[WATCH] Caruana Galizia murderer ruthless, experienced, trusted in criminal underworld, forensic scientist says

Criminologists on Xtra yesterday evening say that digital expertise will be vital for police in the future, and the Maltese police corps are slowly developing a strategy for the future which is currently lacking

Forensic scientist John Ellul and criminologist Saviour Formosa discussing Daphne Caruana Galizia's murder investigation and this week's arrests on Xtra
Forensic scientist John Ellul and criminologist Saviour Formosa discussing Daphne Caruana Galizia's murder investigation and this week's arrests on Xtra


The murder of Daphne Caruana Galizia was one which carried the highest punishment - lifetime imprisonment - and this did not serve as a deterrent for whoever committed the act, something which gives experts an idea of the profile of the murderer, forensic scientist John Ellul said.

Speaking on yesterday evening's edition of Xtra, a few days after ten suspects were arrested in connection to Daphne Caruana Galizia’s murder, three of which were arraigned in court, Ellul explained that the way in which Caruana Galizia was killed showed that the person behind the murder was ruthless, very experienced in crime, and enjoys a lot of trust in the criminal underworld.

“Not only was the punishment for the crime not a deterrent, but the effect which the murder of Caruana Galizia would have on the country also did not hold the person behind this back,” Ellul added.

The human aspects is important in determining if there is a connection between the aspects of the person who did the crime, and the crime itself. A crime requires certain skills and knowledge of ways of planning a crime and not being caught, Ellul maintained.

The physical evidence of the crime can be both visible, such as DNA, blood and fingerpints, and invisible. Invisible parameters, beyond the visible spectrum and having a technological aspects, are nowadays becoming very important, he said.

Asked whether Malta’s police are up to date with the times, Ellul said that the Daphne Caruana Galizia murder was a textbook case where the police were a step ahead of criminogenic society.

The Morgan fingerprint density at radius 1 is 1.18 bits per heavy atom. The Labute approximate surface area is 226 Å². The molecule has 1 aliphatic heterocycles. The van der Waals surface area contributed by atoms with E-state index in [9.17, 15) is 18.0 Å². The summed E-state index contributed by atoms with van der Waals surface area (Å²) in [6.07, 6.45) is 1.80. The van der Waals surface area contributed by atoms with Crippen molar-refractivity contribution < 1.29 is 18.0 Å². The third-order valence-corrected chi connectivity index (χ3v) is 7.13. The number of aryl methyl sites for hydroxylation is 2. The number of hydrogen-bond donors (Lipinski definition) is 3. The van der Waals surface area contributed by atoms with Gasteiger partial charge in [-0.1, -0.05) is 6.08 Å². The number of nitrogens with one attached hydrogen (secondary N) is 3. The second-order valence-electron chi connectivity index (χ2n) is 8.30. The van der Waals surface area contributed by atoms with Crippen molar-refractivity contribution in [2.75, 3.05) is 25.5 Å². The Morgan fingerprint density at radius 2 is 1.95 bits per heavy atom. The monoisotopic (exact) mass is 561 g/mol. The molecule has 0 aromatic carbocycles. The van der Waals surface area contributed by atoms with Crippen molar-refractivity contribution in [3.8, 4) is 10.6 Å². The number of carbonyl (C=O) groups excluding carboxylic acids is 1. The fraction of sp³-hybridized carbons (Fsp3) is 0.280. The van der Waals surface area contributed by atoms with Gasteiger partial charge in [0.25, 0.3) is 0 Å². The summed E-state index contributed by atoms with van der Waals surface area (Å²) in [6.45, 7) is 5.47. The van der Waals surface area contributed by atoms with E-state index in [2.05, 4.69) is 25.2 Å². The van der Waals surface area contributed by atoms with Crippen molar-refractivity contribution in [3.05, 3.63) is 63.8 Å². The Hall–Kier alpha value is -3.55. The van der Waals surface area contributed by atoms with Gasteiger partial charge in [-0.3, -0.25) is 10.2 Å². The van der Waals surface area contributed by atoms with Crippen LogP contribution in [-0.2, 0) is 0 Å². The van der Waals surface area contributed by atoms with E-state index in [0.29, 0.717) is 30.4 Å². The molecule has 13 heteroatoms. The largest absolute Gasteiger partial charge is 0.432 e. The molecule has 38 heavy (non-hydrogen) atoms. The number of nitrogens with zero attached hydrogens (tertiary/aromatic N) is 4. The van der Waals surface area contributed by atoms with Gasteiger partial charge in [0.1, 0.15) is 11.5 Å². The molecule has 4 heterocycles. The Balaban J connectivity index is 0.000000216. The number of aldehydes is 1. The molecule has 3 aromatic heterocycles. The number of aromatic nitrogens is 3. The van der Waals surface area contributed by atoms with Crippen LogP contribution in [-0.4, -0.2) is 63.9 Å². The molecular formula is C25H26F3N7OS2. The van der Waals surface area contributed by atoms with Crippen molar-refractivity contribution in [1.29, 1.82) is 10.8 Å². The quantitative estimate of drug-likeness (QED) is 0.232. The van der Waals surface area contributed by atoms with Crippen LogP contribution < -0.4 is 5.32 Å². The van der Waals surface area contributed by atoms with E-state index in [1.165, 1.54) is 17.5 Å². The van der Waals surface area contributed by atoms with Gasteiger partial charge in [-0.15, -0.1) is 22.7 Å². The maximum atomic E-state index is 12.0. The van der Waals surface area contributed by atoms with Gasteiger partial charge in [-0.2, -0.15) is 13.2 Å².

“In this case, the judicious use of technology started to bear its fruit,” he said.

Criminologist Saviour Formosa, also a guest on the programme, said that, in general, in the case of a crime, what he paid most attention to is the method the police used to investigate a case, and that Formosa said that it was all too easy for politicians to criticise the police.

Formosa, in a similar vein as Ellul, said that the return for whoever committed the crime must have been bigger than the risk that person was taking in killing Caruana Galizia.

Both Ellul and Formosa said that at this stage it was impossible to say if the persons arrested on Monday were the ultimate instigators behind the crime.

Asked for a reaction to the recent arrests, home affairs minister Michael Farrugia, on a telephone comment on the programme, said that close cooperation between the Maltese police and secret services, together with foreign police services, had produced very good results this year.

Such cooperation had been on a broad spectrum of crime, he emphasised, and the results spoke for themselves, in this case.

Regarding whether the police culture in regards to future car-bomb cases, especially since several car bombs in the past few years have not been solved, Farrugia said that it is not correct to think that the police had no suspects when it came to previous car bomb cases.

The problem was that it was not always possible, evidence-wise, for the police to go to court and present a solid case.

“The most important thing is that the police have enough information to prove what they say happened in a crime. The most important thing is for the police to have precise information and that it is able to prove it,” he said, adding that the police was still gathering information related to the previous car bomb cases.

He also said that the police is looking into procuring any additional tools and equipment which could help solve certain cases.

Ellul said that cases similar to the Caruana Galizia murder were not common,

Ellul said that there was certain equipment required for the analysis of invisible evidence in relatively rare cases such as Caruana Galizia’s assassination, which required so much financial investment to obtain that it did not make sense for the Maltese police to have it locally.